Booz Allen's Sandra Marshall: Working at the Intersection of Creativity and Technology
“I love the combination of creative and tech. I love using technology to tell a story and the people and energy involved in that creative production process.”
Sandra Marshall began her career in the music industry playing in (as she puts it), “lots of bands” and running a recording studio. A decade later, she now works with Booz Allen on projects for the Defense Health Agency, National Institutes of Health, Department of Transportation, Centers for Disease Control and Prevention, and Department of Labor. While this seems like a drastic shift, it’s not as unlikely of a career path as one might think.
Telling stories through “groundbreaking” technology
Currently focusing on emerging capabilities, the move into immersive technology – including augmented and virtual reality (AR/VR) – was a natural one. This transition allowed Marshall to combine her creative and technical skills to bring non-linear storytelling experiences to life through technology. She now works on building Booz Allen’s immersive business and driving the development of new capability offerings like human performance and digital twins.
“I got hooked on VR because, as a creative, I realized that this tech was groundbreaking,” Marshall said. “VR and AR allow people to immerse themselves in a simulated environment in a way no other technology can. Combine that with today’s sensor technology and holistic approach to medicine and training and you can simulate any scenario, train for anything with no risk while eliciting authentic reactions you can measure with accuracy. From a therapeutic perspective, you can take people away from the reality of everyday work. It provides the power to create new worlds – anything you want – and have people believe they are real.”
Training from a distance
Marshall and others agree that now is the time to invest in immersive training to deliver instruction when people cannot access facilities or equipment. Immersive training offers total engagement by allowing trainees to experience events in a simulated environment, leading to fast initial comprehension and strong long-term retention – two elements that are crucial to addressing educational and training challenges in a rapidly changing, digital world.
According to Marshall, there are several ideal scenarios for an immersive training solution:
- You’re training on tasks that are difficult to replicate: Like customer experience or empathy training, you can repeat even complex, large-scale scenarios with ease with immersive technology.
- When you must train large numbers of people or deliver tailored experiences to many user groups: With immersive training, you can repeat a training session with multiple different scenarios for any number of employees without increasing the cost.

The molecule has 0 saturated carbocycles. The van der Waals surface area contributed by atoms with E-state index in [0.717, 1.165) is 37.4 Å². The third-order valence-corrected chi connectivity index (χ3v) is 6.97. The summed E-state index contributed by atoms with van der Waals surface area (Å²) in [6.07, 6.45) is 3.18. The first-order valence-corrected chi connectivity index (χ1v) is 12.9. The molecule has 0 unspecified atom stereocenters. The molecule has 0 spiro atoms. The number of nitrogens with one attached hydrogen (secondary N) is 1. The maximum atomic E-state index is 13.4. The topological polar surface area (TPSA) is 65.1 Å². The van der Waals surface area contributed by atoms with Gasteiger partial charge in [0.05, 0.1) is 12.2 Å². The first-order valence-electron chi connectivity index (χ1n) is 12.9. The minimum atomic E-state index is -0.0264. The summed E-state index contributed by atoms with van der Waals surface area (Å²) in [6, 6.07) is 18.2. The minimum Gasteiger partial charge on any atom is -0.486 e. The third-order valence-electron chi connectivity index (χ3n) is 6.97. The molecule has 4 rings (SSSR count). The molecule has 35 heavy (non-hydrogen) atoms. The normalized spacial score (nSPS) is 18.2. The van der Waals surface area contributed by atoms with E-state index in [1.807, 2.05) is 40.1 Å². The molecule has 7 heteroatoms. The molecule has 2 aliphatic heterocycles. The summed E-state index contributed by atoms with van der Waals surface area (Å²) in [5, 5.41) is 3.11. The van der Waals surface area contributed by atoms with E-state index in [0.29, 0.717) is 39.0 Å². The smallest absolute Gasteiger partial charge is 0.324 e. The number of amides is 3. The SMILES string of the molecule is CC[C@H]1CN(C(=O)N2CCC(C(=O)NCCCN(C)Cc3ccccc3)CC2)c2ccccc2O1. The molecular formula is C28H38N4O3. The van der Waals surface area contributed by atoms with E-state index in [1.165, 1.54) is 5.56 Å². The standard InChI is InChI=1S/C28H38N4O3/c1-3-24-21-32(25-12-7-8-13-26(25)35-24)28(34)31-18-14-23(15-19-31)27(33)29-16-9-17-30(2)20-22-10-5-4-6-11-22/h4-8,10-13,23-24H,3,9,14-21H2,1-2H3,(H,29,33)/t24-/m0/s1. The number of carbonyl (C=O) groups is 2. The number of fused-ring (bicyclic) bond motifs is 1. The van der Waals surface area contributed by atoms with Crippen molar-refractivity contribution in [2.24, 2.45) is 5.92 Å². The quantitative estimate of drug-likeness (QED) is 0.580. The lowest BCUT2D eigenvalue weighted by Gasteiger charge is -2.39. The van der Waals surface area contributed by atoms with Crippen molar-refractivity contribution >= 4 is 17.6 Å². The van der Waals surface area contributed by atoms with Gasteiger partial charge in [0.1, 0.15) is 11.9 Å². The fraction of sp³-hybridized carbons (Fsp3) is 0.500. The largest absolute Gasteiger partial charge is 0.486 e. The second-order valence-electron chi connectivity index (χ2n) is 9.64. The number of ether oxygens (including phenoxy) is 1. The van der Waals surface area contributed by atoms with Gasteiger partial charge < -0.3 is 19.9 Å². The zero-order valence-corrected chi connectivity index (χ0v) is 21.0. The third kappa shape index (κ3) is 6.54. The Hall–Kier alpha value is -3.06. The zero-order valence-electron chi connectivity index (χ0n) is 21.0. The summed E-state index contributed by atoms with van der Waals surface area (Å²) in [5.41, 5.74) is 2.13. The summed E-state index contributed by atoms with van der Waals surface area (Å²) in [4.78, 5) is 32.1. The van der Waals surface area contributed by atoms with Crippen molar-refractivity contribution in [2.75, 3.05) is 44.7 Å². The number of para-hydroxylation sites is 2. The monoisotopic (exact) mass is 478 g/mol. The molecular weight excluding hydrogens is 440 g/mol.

- You need assistance collecting multiple data points: Immersive training can collect both hard and soft metrics.
- Trainings rapidly evolve or require updates: Because immersive training scenarios are software-based, you can update them more easily than options like live-session training.
In a recent article on HR Dive magazine, Marshall shared, “The good news is that you can start small. If you decide that immersive training is right for your organization, you don’t have to jump in with a huge investment from the beginning. You can start with a pilot program that lets you test the technology and determine its value and then use those insights to inform a larger immersive training integration strategy when your organization is ready.”
Shaping the future of human performance
As COVID-19 brings so many aspects of our world online, Sandy and her team have been hard at work thinking through what this means for society’s “new normal”. Through analyzing what technologies are being developed today to improve how organizations operate and train virtually, Marshall has been taking her work with VR and AR one step further combining immersive simulations with data-centric athlete management systems to optimize the physical and psychological performance of health care workers, military soldiers, and even athletes through the firm’s human performance capability.
“Using our powers for good”
Marshall and her team at Booz Allen are particularly interested in technology’s potential to make a positive and, in some cases, lifesaving difference. Currently, her team is working with the Centers for Disease Control (CDC) on a virtual laboratory to advance the use of technology in training and simulation. They also recently delivered a solution called Emergency Medicine VR to help a defense client better train for and perform triage in emergency situations.
“Working in the immersive and human performance space, I have witnessed firsthand the direct impact this innovative technology can have for our clients. Working in government consulting has provided me the opportunity to take part in important missions with wide-reaching impact and life-changing implications for both federal employees and our nation’s citizens,” Marshall said.